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5-Minute Crafts

Parts of a Circle, and How Different They Are

We often come across circles in our everyday lives, even though we may not always notice them. For example, if you know the diameter of a tire, you can find out the distance it covers within one turn. Or if you know the radius of a pool, you can calculate the area it will cover in your garden.

5-Minute Crafts wants to help you figure out what a circle is and what the differences between its parts are.

What a circumference is

If you take many points and place them one after another, you’ll get a line. If it has no curve in it, has no beginning or end, and continues indefinitely in both directions, then this is a straight line. If the line bends due to a specific location of the points, then it’s a curve. The ends of the curved line may not connect, forming an open curve. When they are connected, you’ll get a closed curve.

Draw a closed curved line so that all its points are in the same plane and at an equal distance from a given point, which is located in the same plane, and you’ll get a separate geometric shape called a circle. If you take the plane inside this circle, you’ll get another geometric shape called a disc.

You need a compass to draw a circle. It’s a special instrument that allows you to inscribe circles and arcs.

What parts of a circle there are

  • The length of a line segment from the center of the circle to its perimeter is always the same and is called a radius.
  • A line segment that connects any 2 points on the circle and passes through the center of the circle is called a diameter. Also, the diameter of a circle is always twice its radius.
  • If you measure the length of a closed curve that binds a circle, you’ll get the circumference. You may also say that the circumference of a circle is a special case of the perimeter if we consider the circumference as the boundary of a circle.

Let’s use the letter “R” for radius, the letter “D” for diameter, and the letter “L” for circumference. As mentioned above, the diameter of a circle is always twice its radius:

D = 2R

If you divide the circumference by the diameter of the circle, you’ll always get the same number, pi (π). It is a mathematical constant, an irrational number, and it has an infinite number of digits after the decimal point:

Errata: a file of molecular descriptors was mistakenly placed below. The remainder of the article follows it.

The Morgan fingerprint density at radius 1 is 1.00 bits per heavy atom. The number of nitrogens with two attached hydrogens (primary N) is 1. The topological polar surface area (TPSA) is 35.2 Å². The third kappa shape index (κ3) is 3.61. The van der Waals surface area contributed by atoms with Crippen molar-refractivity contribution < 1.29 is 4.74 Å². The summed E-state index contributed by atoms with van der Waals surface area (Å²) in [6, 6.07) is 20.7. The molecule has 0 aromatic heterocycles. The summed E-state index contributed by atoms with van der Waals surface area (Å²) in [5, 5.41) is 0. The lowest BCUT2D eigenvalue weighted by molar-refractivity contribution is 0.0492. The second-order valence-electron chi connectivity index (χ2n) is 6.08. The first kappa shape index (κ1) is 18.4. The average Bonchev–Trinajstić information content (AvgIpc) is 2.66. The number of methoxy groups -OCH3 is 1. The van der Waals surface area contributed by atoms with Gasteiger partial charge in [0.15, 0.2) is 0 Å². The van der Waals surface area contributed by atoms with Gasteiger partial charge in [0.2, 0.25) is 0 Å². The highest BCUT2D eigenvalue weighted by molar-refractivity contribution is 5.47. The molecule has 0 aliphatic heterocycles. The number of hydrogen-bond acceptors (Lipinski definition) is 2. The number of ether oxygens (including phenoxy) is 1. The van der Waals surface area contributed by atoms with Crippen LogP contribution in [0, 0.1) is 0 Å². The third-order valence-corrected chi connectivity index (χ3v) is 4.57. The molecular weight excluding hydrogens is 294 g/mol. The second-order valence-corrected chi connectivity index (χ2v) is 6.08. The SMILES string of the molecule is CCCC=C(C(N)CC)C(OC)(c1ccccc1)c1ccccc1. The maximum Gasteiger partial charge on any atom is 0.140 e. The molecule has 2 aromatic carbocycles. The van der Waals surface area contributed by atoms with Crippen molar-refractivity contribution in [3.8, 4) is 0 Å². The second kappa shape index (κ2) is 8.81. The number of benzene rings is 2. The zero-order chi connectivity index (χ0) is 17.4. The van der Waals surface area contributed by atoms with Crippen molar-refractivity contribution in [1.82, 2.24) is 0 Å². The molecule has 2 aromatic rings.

π ≈ 3.1415926535897932384626433832795...

Thus, to find the circumference of a circle, you need to multiply the number π by the diameter or by 2 radii of the circle:

L = π × D = π × 2R

If you know the length of a radius, it’s easy to calculate the area of a circle. You just need to multiply the number π by the square of the radius of a circle:

S = π × R2 = (π × D2) : 4

  • A line segment connecting any 2 points on a circle is called a chord.
  • A straight line that connects any 2 points on a circle is called a secant. Thus, a chord is always on a secant.
  • If a straight line has only 1 common point with a circle, this line is called a tangent. It’s good to know that a tangent is always perpendicular to the radius drawn through the point of tangency. And vice versa: if a straight line passes through the radius endpoint located on a circle and is perpendicular to the radius, it’s called a tangent.
  • The arc of a circle is called a circular arc. It’s located between any 2 points on a circle.
  • An arc can be a semicircle if a line segment that connects its endpoints is the diameter of a circle.
  • If you draw line segments from each endpoint of an arc to the center of a circle, you’ll get an angle with a vertex at the center of a circle, which is called a central angle.
  • If an angle is formed in the interior of a circle when 2 chords intersect on the circle, such an angle is called an inscribed angle.
  • The part of a circle that lies within a certain central angle is called a circular sector.
  • The part of a circle that is between an arc of a circle and its chord is called a circular segment. If you draw a perpendicular from the middle of the chord to the arc itself, you’ll get the sagitta, which is also called the height of an arc.
  • If 2 radii form an angle of 90°, then the circular sector they bind is called a quadrant.
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